Spine injuries are uncommon in children, accounting about 2–3% of spinal trauma cases. Trauma may result from falls, auto accidents, sporting activities, and nonaccidental injury.
Most injuries involve the cervical spine because of greater mobility in the child and a relatively large head and less muscular support. Most injuries cause hyperflexion with compression injuries. Other injuries result from restraints in vehicular accidents such as seat-belt fractures. The flexibility of the spine accounts for cord injury without apparent skeletal trauma. It has been estimated that the spine can be distracted as much as 5 cm without apparent cord injury.
A careful neurologic examination is essential. Spinal shock with flaccid paralysis and total loss of all reflexes may follow severe spine trauma. This may cloud the examination.
AP and lateral radiographs are made on the stretcher. Be aware that transport and lateral radiographs should be made with compensation for the relatively larger head of the child. Place a pad under the trunk to neutralize the position of the neck. Include the entire spine, as multiple fracture sites are not uncommon.
CT scans, MRI, and other studies can be done as necessary. Carefully image the upper cervical spine, especially if the child has a head injury, neck pain, or muscle spasm.
Anatomic variations are relatively common and may cause confusion.
Retropharyngeal swelling may result from venous engorgement due to crying. In the quiet child, the retropharyngeal space is normally less than 7 mm and the retrotracheal space less than 14 mm.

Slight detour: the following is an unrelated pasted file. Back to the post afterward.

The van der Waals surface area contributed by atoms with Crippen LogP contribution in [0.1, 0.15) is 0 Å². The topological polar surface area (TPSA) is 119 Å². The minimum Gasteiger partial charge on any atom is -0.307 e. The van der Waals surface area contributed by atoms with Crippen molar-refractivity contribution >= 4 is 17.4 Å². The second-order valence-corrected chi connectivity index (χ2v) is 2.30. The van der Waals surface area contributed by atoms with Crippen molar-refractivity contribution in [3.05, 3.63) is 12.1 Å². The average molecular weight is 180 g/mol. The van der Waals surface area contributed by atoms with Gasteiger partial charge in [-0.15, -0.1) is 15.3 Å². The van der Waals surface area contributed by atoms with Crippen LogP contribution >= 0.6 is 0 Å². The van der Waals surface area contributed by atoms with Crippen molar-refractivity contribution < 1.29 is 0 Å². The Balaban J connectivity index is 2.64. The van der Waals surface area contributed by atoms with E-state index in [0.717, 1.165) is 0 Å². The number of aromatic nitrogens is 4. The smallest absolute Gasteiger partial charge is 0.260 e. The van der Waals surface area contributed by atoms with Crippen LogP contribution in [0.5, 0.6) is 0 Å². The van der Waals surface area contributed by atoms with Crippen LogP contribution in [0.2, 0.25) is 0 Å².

Pseudosubluxation of C2–C3 level Up to 4 mm of pseudosubluxation is within the normal range for the child.
Atlanto-dens interval (ADI) The normal range is 3–5 mm, which is 1 mm greater than in adults.
Odontoid discontinuity may be due to a growth plate rather than a fracture.
Anterior wedging of the cervical vertebra is often seen in normal infants and younger children.
Spinal cord injury without radiographic abnormality is one of the unique spinal injuries of childhood. SCIWORA is due to the elasticity of the skeletal system, which allows the spinal column to elongate as much as 5 cm without disruption—far greater than the inelastic spinal cord. The condition occurs in children under the age of 8 years. Recurrent injury may occur because of instability. Evaluate with MRI.
Seat-belt injuries are due to a flexion distraction mechanism causing compression fractures of the lumbar vertebrae thought to be due to the elasticity of the posterior ligamentous structure present in children. Suspect this mechanism if contusions are present over the abdominal wall. These fractures vary widely in pattern. Often CT scans are necessary to establish the fracture pattern. Half will have associated abdominal injuries.
These injuries are through the vertebral end plate and can take many forms. Posterior physeal fracture with displacement may simulate disc herniation.
Because these injuries usually occur in infants and show varied patterns of injury, they may require CT or MRI studies for adequate evaluation.
Acute Rotatory Subluxation
Rotatory atlanto-axial subluxation may result from mild trauma, infection, or surgical procedures. The child shows acute torticollis. Early diagnosis is important. Evaluate by plane radiographs and CT scans with head maximally rotated in each direction. These CT scans show fixation of the first and second cervical vertebrae. If the duration is less than 1 week since onset, manage with a cervical collar and bed rest for a week. If not improved, hospitalize for traction.
These fractures occur in children with generalized osteopenia or with lesions such as eosinophilic granuloma.
Injuries with Neurologic Deficit
Children generally do better than adults. Most have only incomplete lesions, and about 20% of those with complete lesions show improvement. Manage with assessment by MRI and treatment with steroids.